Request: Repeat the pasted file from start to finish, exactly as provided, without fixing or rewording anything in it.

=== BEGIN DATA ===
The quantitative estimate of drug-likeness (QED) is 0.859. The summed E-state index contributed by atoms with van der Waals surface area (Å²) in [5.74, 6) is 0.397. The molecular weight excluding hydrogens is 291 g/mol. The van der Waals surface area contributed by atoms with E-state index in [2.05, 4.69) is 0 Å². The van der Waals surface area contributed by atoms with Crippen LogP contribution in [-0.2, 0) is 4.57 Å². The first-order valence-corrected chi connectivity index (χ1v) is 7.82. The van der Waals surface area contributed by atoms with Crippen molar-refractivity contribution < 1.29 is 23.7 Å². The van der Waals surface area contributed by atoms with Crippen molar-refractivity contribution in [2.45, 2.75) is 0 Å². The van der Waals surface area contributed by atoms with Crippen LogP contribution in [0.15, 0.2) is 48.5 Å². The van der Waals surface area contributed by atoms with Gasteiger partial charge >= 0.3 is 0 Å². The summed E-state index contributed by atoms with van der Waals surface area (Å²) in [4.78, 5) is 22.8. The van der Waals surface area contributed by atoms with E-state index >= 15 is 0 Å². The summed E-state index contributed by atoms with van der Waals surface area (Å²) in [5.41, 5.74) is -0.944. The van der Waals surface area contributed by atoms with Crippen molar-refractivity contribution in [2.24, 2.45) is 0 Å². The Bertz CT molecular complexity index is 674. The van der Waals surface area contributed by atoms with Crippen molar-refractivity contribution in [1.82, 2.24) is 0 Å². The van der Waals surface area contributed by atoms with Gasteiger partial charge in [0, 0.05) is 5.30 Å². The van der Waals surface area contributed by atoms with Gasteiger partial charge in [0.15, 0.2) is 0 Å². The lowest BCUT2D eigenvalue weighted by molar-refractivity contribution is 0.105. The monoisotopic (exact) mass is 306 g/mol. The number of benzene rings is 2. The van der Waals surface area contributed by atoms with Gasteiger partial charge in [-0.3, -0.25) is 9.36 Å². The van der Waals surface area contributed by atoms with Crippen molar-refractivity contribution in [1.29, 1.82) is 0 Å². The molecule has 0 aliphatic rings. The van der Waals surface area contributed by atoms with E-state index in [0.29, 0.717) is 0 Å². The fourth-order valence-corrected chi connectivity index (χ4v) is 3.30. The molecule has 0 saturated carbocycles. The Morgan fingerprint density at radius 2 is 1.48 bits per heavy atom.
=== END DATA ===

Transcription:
The quantitative estimate of drug-likeness (QED) is 0.859. The summed E-state index contributed by atoms with van der Waals surface area (Å²) in [5.74, 6) is 0.397. The molecular weight excluding hydrogens is 291 g/mol. The van der Waals surface area contributed by atoms with E-state index in [2.05, 4.69) is 0 Å². The van der Waals surface area contributed by atoms with Crippen LogP contribution in [-0.2, 0) is 4.57 Å². The first-order valence-corrected chi connectivity index (χ1v) is 7.82. The van der Waals surface area contributed by atoms with Crippen molar-refractivity contribution < 1.29 is 23.7 Å². The van der Waals surface area contributed by atoms with Crippen molar-refractivity contribution in [2.45, 2.75) is 0 Å². The van der Waals surface area contributed by atoms with Crippen LogP contribution in [0.15, 0.2) is 48.5 Å². The van der Waals surface area contributed by atoms with Gasteiger partial charge >= 0.3 is 0 Å². The summed E-state index contributed by atoms with van der Waals surface area (Å²) in [4.78, 5) is 22.8. The van der Waals surface area contributed by atoms with E-state index >= 15 is 0 Å². The summed E-state index contributed by atoms with van der Waals surface area (Å²) in [5.41, 5.74) is -0.944. The van der Waals surface area contributed by atoms with Crippen molar-refractivity contribution in [2.24, 2.45) is 0 Å². The Bertz CT molecular complexity index is 674. The van der Waals surface area contributed by atoms with Crippen molar-refractivity contribution in [1.82, 2.24) is 0 Å². The van der Waals surface area contributed by atoms with Gasteiger partial charge in [0, 0.05) is 5.30 Å². The van der Waals surface area contributed by atoms with Gasteiger partial charge in [0.15, 0.2) is 0 Å². The lowest BCUT2D eigenvalue weighted by molar-refractivity contribution is 0.105. The monoisotopic (exact) mass is 306 g/mol. The number of benzene rings is 2. The van der Waals surface area contributed by atoms with Gasteiger partial charge in [-0.3, -0.25) is 9.36 Å². The van der Waals surface area contributed by atoms with Crippen molar-refractivity contribution in [1.29, 1.82) is 0 Å². The molecule has 0 aliphatic rings. The van der Waals surface area contributed by atoms with E-state index in [0.29, 0.717) is 0 Å². The fourth-order valence-corrected chi connectivity index (χ4v) is 3.30. The molecule has 0 saturated carbocycles. The Morgan fingerprint density at radius 2 is 1.48 bits per heavy atom.